I have the utmost faith that you will choose correctly.

You know the question and you have the answers. Use them well.

With deep and sincere fondess,

Albus Percival Wulfric Brian Dumbledore

She blinked after reading the letter, her mind curiously blank.

“He wrote it after he realized the full extent of the damage caused by the ring.”

Hermione did not look away from the letter even as she lowered it quietly to her lap. She stared intently at the flowing, slightly pointed print. There was a small ink stain on the bottom right corner and she wondered, the first thought to cross her mind after reading it, why he hadn’t banished it away.

“I got the impression that he wished there was more he could say,” Severus said. “He wrote at least three drafts.”

Hermione looked away from the letter, but refused to meet his eyes and chose instead to look out the sole window of her room. The moon was half full and filled her room with pale ribbons of moonlight.

“Hermione,” Severus’s tone lacked its usual bite, but there was no short of disapproval in it.

“What?” she snapped back.

Severus sat beside her. “Self-pity does no become you. The world does not stop turning even if ours falls apart. There is much yet to do.”

She laughed, her tears spilling onto Albus’s letter and smearing the ink. She watched as the newly wet ink bled on the parchment. “What would you have me do, Severus? What do you want from me? I’ve played my part. What more could you possibly want? Haven’t I given enough? I don’t-” she sobbed. “I don’t have anything left to give.”

She felt his hand tentatively touch her shoulder. “I would have you happy again, Hermione. I would have you smile.”

Happy. When she thought about the word all she could picture was Thomas in his dress robes, he was always handsome but in his evening wear he was gorgeous, smiling ever so softly as they danced, their wedding rings catching the dim light in the restaurant and winking out like two stars in the night. She had been happy in Tom Riddle’s arms, dancing the night away.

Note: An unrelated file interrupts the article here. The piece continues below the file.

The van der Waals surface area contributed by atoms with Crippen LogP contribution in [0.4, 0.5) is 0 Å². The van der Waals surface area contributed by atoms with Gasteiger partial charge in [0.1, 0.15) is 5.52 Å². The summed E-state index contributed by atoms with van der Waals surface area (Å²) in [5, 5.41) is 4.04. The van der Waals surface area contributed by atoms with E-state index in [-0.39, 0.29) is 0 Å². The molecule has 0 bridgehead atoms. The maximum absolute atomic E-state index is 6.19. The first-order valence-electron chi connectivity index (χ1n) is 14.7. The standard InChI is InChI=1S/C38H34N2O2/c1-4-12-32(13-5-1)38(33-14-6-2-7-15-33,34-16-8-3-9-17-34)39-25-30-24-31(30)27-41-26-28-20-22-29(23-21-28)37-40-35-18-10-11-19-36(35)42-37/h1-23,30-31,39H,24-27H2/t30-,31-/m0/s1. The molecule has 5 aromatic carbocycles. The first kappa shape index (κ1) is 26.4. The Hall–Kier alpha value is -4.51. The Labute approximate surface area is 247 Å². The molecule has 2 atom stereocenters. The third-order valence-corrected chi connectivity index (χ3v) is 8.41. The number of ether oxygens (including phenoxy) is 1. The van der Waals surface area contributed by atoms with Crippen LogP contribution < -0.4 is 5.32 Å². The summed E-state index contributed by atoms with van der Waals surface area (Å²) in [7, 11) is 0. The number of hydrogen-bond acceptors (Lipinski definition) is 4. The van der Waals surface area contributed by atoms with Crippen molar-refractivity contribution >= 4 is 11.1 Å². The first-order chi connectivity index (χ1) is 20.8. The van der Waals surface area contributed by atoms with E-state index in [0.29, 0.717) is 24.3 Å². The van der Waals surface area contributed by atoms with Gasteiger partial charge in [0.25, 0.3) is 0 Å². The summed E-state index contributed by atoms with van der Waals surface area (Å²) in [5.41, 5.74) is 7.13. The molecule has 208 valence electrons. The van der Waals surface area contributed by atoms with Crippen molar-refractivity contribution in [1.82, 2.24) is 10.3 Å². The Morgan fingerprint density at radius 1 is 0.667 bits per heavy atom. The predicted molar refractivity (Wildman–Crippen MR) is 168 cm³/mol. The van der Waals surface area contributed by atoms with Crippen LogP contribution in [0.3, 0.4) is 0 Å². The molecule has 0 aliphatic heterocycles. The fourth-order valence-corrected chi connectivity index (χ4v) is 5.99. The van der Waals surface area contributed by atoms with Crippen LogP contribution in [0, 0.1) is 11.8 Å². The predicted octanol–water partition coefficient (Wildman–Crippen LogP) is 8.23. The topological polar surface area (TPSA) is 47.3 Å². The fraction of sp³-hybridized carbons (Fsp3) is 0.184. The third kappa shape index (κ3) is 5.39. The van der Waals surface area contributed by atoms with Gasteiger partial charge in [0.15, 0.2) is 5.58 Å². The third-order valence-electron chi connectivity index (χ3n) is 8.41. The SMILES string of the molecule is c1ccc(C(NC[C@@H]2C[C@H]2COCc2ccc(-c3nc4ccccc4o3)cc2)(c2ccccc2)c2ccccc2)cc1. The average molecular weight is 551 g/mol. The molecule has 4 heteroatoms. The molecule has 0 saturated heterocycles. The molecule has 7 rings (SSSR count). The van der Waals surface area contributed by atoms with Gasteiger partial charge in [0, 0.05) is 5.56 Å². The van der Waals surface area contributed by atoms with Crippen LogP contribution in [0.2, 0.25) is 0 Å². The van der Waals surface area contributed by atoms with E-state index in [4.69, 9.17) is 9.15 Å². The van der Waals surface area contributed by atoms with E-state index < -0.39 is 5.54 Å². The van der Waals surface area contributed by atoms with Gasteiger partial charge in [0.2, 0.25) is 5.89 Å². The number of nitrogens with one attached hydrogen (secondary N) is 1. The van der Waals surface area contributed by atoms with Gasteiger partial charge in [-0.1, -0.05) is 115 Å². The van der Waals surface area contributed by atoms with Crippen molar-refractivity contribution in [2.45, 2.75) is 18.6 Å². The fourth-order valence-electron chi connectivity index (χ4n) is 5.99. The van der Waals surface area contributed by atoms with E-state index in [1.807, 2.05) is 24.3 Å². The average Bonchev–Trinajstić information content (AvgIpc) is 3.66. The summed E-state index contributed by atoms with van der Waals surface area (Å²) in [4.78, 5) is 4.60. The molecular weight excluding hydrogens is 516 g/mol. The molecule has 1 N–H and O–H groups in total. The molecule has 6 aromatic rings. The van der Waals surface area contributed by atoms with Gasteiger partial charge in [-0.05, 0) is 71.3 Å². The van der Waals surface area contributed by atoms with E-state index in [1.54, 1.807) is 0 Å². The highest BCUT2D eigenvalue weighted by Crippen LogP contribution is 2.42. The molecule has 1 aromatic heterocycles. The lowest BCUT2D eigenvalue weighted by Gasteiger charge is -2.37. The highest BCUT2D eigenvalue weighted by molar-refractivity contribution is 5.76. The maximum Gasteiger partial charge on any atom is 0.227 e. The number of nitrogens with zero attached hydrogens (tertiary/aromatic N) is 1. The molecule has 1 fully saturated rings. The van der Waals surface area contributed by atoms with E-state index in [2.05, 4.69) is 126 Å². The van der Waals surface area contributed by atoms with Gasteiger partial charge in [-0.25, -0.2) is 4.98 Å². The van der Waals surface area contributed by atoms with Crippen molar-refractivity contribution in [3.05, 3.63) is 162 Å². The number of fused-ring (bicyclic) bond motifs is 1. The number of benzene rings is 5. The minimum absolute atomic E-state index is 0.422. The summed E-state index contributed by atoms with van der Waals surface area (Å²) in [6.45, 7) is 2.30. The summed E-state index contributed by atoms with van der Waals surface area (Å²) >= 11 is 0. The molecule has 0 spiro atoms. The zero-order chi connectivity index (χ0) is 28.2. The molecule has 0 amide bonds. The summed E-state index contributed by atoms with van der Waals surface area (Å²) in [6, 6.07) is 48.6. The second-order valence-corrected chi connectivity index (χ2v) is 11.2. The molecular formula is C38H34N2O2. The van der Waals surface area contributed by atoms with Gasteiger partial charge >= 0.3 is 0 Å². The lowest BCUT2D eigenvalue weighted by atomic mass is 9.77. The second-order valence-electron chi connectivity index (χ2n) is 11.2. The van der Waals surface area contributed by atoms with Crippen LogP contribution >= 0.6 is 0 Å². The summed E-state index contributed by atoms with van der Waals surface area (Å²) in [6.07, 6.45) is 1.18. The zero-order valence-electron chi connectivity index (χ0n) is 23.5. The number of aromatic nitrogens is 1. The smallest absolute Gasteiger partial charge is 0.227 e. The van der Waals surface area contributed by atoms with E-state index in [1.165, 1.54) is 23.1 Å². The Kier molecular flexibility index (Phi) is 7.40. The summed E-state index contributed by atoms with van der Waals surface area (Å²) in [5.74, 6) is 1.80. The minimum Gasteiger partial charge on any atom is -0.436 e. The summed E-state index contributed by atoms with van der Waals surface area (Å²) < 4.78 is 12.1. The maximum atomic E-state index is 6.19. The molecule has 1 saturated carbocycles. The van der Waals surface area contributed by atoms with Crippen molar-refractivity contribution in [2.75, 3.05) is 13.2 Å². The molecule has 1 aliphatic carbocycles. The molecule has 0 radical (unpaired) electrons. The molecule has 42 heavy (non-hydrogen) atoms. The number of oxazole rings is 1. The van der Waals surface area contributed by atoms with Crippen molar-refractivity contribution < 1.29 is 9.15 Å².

“My husband is dead,” she said. “And you want me to be happy?”

“It is unwise to dwell only on sorrow. You are not the only one to have lost someone you love,” Severus whispered.

He was right. She was not the only one to have suffered from loss. Harry had lost almost everyone dear to him. Remus was the last true Marauder. Lucius was separated from his family, and Severus had lost his own life and chance at happiness. He’d offered up both on the altar to sacrifice for the cause.

“I’ve lost my husband not to death, but to his own darkness,” Hermione said. “It’s different.”

“To an extent,” Severus allowed.

She shook her head. “No, not to an extent. It is entirely different. It was always there, of course, lurking behind every glance and every touch. But I- I thought, foolishly maybe, that I could stop it. I was never meant to, was I? I only delayed the inevitable.”

“Time is a paradox. You cannot change that which has already happened.”

“Is it all my fault, then?” she asked. “Did I make him what he is today?”

“No,” he said firmly. “Tom Riddle chose his own path, as you must now do.”

Your path ends with me, Hermione. No matter what you choose, I’ll come for you. You are mine.”

She frowned. “Has he called a meeting?”

“No,” he said. “He has been relatively inactive since your return.”

“Maybe he doesn’t know yet.”

“You know that is not true. If Potter knows, so does the Dark Lord.”

“Does he- will he try to kill me?” she asked.

Never, my dear. You are mine. I always protect that which is mine.”

“No,” Severus said. “We do not believe so. It is unclear still what his intentions are.”

Hermione looked back down at the letter. ‘You know the question and you have the answers.’

Do not lie to yourself. I hold the answers, Hermione. Do not defy me.”

She ignored him. She knew what was expected of her now. Severus was right. There would be plenty of time to mourn Tom Riddle after the fact. Right now, they had Lord Voldemort to worry about.